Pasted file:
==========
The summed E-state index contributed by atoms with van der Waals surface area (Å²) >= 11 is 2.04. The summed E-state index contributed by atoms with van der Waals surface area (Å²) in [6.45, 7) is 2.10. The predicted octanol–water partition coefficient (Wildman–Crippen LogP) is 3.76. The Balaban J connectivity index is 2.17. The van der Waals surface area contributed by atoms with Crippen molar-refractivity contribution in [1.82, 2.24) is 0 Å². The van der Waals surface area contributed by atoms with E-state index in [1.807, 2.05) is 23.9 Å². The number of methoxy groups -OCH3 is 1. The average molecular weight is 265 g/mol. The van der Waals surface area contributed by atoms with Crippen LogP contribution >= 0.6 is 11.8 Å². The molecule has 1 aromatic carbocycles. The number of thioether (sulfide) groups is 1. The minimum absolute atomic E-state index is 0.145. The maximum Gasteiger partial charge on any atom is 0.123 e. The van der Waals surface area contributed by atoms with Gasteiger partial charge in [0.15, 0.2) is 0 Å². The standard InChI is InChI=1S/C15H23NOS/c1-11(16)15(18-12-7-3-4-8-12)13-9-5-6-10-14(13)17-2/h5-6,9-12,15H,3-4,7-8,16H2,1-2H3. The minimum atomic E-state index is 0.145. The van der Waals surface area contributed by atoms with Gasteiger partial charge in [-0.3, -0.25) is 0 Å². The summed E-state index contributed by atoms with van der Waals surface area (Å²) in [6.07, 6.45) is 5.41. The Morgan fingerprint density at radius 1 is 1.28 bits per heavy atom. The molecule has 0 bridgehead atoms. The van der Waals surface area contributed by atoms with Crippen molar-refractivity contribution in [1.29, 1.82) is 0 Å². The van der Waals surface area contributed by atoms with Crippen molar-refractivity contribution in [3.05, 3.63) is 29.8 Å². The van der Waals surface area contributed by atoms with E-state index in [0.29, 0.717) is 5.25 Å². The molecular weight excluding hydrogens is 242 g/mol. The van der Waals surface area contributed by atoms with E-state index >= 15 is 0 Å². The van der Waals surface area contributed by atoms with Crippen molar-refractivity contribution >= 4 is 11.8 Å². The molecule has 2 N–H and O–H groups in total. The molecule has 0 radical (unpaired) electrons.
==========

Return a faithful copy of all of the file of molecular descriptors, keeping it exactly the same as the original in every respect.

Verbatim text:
The summed E-state index contributed by atoms with van der Waals surface area (Å²) >= 11 is 2.04. The summed E-state index contributed by atoms with van der Waals surface area (Å²) in [6.45, 7) is 2.10. The predicted octanol–water partition coefficient (Wildman–Crippen LogP) is 3.76. The Balaban J connectivity index is 2.17. The van der Waals surface area contributed by atoms with Crippen molar-refractivity contribution in [1.82, 2.24) is 0 Å². The van der Waals surface area contributed by atoms with E-state index in [1.807, 2.05) is 23.9 Å². The number of methoxy groups -OCH3 is 1. The average molecular weight is 265 g/mol. The van der Waals surface area contributed by atoms with Crippen LogP contribution >= 0.6 is 11.8 Å². The molecule has 1 aromatic carbocycles. The number of thioether (sulfide) groups is 1. The minimum absolute atomic E-state index is 0.145. The maximum Gasteiger partial charge on any atom is 0.123 e. The van der Waals surface area contributed by atoms with Gasteiger partial charge in [0.15, 0.2) is 0 Å². The standard InChI is InChI=1S/C15H23NOS/c1-11(16)15(18-12-7-3-4-8-12)13-9-5-6-10-14(13)17-2/h5-6,9-12,15H,3-4,7-8,16H2,1-2H3. The minimum atomic E-state index is 0.145. The van der Waals surface area contributed by atoms with Gasteiger partial charge in [-0.3, -0.25) is 0 Å². The summed E-state index contributed by atoms with van der Waals surface area (Å²) in [6.07, 6.45) is 5.41. The Morgan fingerprint density at radius 1 is 1.28 bits per heavy atom. The molecule has 0 bridgehead atoms. The van der Waals surface area contributed by atoms with Crippen molar-refractivity contribution in [1.29, 1.82) is 0 Å². The van der Waals surface area contributed by atoms with Crippen molar-refractivity contribution in [3.05, 3.63) is 29.8 Å². The van der Waals surface area contributed by atoms with E-state index in [0.29, 0.717) is 5.25 Å². The molecular weight excluding hydrogens is 242 g/mol. The van der Waals surface area contributed by atoms with E-state index >= 15 is 0 Å². The van der Waals surface area contributed by atoms with Crippen molar-refractivity contribution >= 4 is 11.8 Å². The molecule has 2 N–H and O–H groups in total. The molecule has 0 radical (unpaired) electrons.